Page 81


HE FOLLOWING ACCOUNT is a sadly true and embarrassing story about me. I hope none of you has suffered from the temporary insanity disorder I am about to lay out here, but if you have experienced this ... you are not alone. My day started out innocently enough. I puttered around the kitchen hovering in front of my espresso machine. There was no flight to catch. No early morning meeting to shower for. There was perfect stillness.

Which is the very reason I should have paused to bask in God’s goodness to me. I should have known better than to turn on my phone. Believe me. I know now. I see social media as an opportunity to connect with my friends. Flipping through posts would be kind of like having coffee with confidants. Longing for connection with others is great if it’s the right time and place. This wasn’t either. As I scanned my Twitter feed, I began to recognize my stream of friends acknowledging a list. This wasn’t just any list. This was the list— one I very much wanted to be part of. Scanning the names, it wasn’t long before I realized I had not made the list. Just about everyone else I knew was on it. People I had mentored made the list. Someone who translates my books into Spanish had made the list. You may be wondering what this list was and why was it so important to me. It was a list of the top 100 female ministers in America. Ridiculous questions and comparisons flew through my mind. I read the postscript that trailed the list. Apparently, the author admitted that there might be room for oversight and some women who should have been added to her list didn’t make it. To rectify this, she had provided room for additions. I scrolled down. Would it be wrong to add my own name? Was I serious? Of course it would be! Maybe I could have my assistant add my name. Realizing I was teetering ridiculously close to the brink of junior high insanity, I went looking for my husband. A fluffy whirlwind of pajamas, I stormed into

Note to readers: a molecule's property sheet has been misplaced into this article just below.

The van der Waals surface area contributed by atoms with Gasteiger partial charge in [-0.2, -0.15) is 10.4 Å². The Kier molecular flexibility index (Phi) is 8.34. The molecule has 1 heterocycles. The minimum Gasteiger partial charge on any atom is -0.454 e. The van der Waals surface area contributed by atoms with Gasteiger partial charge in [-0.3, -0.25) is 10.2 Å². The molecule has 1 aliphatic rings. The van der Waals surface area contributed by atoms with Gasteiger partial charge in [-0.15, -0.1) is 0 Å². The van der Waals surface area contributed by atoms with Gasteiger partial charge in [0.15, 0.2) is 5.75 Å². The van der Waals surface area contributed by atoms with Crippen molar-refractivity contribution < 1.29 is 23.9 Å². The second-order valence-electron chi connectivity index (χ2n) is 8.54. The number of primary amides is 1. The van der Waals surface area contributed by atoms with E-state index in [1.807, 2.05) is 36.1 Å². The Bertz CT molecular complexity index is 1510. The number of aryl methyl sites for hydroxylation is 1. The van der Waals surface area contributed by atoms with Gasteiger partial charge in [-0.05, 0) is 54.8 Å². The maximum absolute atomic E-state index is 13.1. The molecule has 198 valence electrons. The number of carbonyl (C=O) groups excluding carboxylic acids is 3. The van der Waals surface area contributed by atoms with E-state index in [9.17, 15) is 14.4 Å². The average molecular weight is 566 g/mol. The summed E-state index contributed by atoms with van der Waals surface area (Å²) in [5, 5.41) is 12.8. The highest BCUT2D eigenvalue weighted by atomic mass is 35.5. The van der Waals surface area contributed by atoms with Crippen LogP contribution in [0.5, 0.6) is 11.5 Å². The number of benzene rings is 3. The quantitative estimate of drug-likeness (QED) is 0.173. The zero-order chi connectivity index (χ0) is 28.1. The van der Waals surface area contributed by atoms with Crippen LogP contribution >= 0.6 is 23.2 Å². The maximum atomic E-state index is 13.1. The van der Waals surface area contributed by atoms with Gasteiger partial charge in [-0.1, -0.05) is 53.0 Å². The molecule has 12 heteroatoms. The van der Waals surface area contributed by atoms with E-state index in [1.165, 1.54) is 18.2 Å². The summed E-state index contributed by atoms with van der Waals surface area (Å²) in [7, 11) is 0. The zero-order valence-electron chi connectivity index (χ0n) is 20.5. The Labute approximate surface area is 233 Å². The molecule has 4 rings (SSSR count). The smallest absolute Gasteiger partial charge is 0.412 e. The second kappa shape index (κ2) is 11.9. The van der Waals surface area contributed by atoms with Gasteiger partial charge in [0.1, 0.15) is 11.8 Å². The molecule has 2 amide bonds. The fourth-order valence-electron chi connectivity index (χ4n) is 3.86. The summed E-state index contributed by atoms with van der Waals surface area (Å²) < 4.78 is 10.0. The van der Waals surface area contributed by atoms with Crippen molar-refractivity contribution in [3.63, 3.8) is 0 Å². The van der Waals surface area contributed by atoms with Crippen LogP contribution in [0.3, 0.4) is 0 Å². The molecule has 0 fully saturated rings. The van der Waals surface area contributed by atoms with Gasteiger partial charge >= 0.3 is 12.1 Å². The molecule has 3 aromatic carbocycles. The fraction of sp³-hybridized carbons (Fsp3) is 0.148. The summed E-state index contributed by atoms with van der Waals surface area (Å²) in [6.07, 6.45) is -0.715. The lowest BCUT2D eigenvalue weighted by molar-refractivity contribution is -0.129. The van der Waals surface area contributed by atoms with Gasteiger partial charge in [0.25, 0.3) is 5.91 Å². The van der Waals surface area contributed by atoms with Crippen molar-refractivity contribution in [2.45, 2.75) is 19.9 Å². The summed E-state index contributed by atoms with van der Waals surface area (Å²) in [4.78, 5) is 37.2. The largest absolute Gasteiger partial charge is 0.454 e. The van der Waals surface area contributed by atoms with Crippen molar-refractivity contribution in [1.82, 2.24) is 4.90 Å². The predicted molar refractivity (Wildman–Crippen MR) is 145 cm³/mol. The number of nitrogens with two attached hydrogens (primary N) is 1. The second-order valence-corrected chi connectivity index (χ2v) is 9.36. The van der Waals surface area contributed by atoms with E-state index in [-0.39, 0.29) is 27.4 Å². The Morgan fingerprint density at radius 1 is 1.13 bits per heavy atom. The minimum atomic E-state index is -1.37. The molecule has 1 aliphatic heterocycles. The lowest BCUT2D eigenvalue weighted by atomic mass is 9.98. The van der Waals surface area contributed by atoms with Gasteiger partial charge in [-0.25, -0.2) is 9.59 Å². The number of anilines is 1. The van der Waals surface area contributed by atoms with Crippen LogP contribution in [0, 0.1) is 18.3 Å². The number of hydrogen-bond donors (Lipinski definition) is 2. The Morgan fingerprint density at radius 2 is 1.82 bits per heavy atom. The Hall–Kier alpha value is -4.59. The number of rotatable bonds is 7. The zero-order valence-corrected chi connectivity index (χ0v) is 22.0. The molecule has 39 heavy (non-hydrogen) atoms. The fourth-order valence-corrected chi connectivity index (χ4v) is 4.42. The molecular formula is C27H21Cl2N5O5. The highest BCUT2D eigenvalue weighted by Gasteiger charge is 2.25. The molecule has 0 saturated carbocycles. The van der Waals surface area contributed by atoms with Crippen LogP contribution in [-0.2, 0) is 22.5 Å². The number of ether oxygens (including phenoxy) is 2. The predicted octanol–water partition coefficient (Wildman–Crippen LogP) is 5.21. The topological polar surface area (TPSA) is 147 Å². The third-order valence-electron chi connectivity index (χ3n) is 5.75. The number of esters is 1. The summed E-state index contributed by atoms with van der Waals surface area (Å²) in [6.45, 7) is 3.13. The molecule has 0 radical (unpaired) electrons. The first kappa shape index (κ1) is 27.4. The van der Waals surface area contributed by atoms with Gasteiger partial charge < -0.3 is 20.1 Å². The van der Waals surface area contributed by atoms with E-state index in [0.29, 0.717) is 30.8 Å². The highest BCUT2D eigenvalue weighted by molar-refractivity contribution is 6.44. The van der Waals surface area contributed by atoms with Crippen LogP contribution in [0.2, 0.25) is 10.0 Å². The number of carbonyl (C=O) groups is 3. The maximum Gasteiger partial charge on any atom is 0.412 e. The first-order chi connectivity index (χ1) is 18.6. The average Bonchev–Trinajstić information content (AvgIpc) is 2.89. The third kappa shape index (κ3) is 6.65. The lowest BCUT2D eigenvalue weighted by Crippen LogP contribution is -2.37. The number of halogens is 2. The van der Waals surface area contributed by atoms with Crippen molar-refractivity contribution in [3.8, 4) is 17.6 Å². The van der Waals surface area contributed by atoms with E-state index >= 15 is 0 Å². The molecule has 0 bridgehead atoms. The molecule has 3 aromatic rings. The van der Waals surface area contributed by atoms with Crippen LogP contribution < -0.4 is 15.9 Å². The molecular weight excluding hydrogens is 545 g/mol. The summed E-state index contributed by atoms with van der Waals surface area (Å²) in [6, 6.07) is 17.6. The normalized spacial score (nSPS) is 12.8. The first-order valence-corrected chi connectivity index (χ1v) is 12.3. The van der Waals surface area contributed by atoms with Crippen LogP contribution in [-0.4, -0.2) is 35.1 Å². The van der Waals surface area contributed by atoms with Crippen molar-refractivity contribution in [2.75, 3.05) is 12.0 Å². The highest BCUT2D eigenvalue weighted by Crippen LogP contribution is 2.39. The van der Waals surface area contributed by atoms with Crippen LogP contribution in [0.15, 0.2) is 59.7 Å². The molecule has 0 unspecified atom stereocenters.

his office bewailing, “John, I’m not on the list!” My Bible-reading babe was confused. With my arms flailing about, I shared who was on the list and my obvious frustration of not being on it. When my rant was done, he calmly suggested a few Bible passages for me to review. This was not the response I was looking for. I wanted him to say, “Lisa, I am so sorry. I agree there has been an awful mistake. Bring me my phone. I will add you to the list.” But he didn’t. No sympathy was going to be found in the company of my husband. I stormed out of his office yelling, “I don’t need to read those Bible verses to know I’m wrong! I know I’m wrong! But knowing I’m wrong doesn’t make this feel right!” Now I was mad at the concept of the list and frustrated with the author. Have you ever had one of those moments when you feel as though you are on the outside of yourself watching a crazy woman? That’s the moment I was having. I put down my phone, closed my eyes, took a deep breath, and let it go. As I exhaled, I heard the Holy Spirit gently ask, “Lisa, would you be this upset about the list if you were on it?” Truth time. I would not have. I would’ve used my social media platform as a way of pointing others to the list. Busted. I am the wife of one, the mother of four and a grandmother, and yet when I disconnect from my true identity I can still struggle with the cruelty of comparison. When we look to others for our affirmation, we will always feel as though we are on the outside looking in. To be quite honest, there is no single person who can completely fill the void of affirmation in your life. (Sorry—even if your husband


RLV_84.indb 79


10/6/16 10:41 AM

RELEVANT-Issue 84- November/December 2016  
RELEVANT-Issue 84- November/December 2016